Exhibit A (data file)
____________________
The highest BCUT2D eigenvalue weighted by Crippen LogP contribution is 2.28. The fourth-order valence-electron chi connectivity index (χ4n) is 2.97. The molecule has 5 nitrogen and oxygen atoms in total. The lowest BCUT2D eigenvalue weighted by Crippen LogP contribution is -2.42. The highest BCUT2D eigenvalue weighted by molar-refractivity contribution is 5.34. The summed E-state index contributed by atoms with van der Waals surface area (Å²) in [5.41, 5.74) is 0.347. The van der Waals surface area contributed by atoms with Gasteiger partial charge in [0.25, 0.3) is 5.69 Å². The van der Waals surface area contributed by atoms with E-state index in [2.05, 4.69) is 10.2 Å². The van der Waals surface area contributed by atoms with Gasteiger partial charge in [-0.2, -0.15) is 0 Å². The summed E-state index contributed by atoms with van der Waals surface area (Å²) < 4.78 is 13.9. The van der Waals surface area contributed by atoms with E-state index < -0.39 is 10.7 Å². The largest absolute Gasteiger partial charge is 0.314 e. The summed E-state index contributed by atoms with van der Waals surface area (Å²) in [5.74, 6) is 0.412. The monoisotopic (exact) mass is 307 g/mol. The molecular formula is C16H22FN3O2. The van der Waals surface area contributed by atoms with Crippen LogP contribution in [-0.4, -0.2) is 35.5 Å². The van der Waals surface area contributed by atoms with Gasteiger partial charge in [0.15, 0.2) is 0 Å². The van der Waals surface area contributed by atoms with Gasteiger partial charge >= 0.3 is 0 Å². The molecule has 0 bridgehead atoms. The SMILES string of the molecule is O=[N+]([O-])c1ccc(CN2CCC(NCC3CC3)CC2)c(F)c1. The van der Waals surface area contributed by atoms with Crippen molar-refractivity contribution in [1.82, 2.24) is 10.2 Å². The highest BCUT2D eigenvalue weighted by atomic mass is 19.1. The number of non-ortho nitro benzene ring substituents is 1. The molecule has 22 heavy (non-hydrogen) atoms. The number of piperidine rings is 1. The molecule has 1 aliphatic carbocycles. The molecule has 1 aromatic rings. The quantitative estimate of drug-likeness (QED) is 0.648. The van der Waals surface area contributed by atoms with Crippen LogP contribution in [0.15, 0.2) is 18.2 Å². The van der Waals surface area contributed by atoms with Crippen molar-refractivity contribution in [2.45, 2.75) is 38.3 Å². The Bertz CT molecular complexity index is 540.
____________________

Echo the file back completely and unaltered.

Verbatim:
The highest BCUT2D eigenvalue weighted by Crippen LogP contribution is 2.28. The fourth-order valence-electron chi connectivity index (χ4n) is 2.97. The molecule has 5 nitrogen and oxygen atoms in total. The lowest BCUT2D eigenvalue weighted by Crippen LogP contribution is -2.42. The highest BCUT2D eigenvalue weighted by molar-refractivity contribution is 5.34. The summed E-state index contributed by atoms with van der Waals surface area (Å²) in [5.41, 5.74) is 0.347. The van der Waals surface area contributed by atoms with Gasteiger partial charge in [0.25, 0.3) is 5.69 Å². The van der Waals surface area contributed by atoms with E-state index in [2.05, 4.69) is 10.2 Å². The van der Waals surface area contributed by atoms with Gasteiger partial charge in [-0.2, -0.15) is 0 Å². The summed E-state index contributed by atoms with van der Waals surface area (Å²) < 4.78 is 13.9. The van der Waals surface area contributed by atoms with E-state index < -0.39 is 10.7 Å². The largest absolute Gasteiger partial charge is 0.314 e. The summed E-state index contributed by atoms with van der Waals surface area (Å²) in [5.74, 6) is 0.412. The monoisotopic (exact) mass is 307 g/mol. The molecular formula is C16H22FN3O2. The van der Waals surface area contributed by atoms with Crippen LogP contribution in [-0.4, -0.2) is 35.5 Å². The van der Waals surface area contributed by atoms with Gasteiger partial charge in [0.15, 0.2) is 0 Å². The van der Waals surface area contributed by atoms with Gasteiger partial charge >= 0.3 is 0 Å². The molecule has 0 bridgehead atoms. The SMILES string of the molecule is O=[N+]([O-])c1ccc(CN2CCC(NCC3CC3)CC2)c(F)c1. The van der Waals surface area contributed by atoms with Crippen molar-refractivity contribution in [1.82, 2.24) is 10.2 Å². The highest BCUT2D eigenvalue weighted by atomic mass is 19.1. The number of non-ortho nitro benzene ring substituents is 1. The molecule has 22 heavy (non-hydrogen) atoms. The number of piperidine rings is 1. The molecule has 1 aliphatic carbocycles. The molecule has 1 aromatic rings. The quantitative estimate of drug-likeness (QED) is 0.648. The van der Waals surface area contributed by atoms with Crippen LogP contribution in [0.15, 0.2) is 18.2 Å². The van der Waals surface area contributed by atoms with Crippen molar-refractivity contribution in [2.45, 2.75) is 38.3 Å². The Bertz CT molecular complexity index is 540.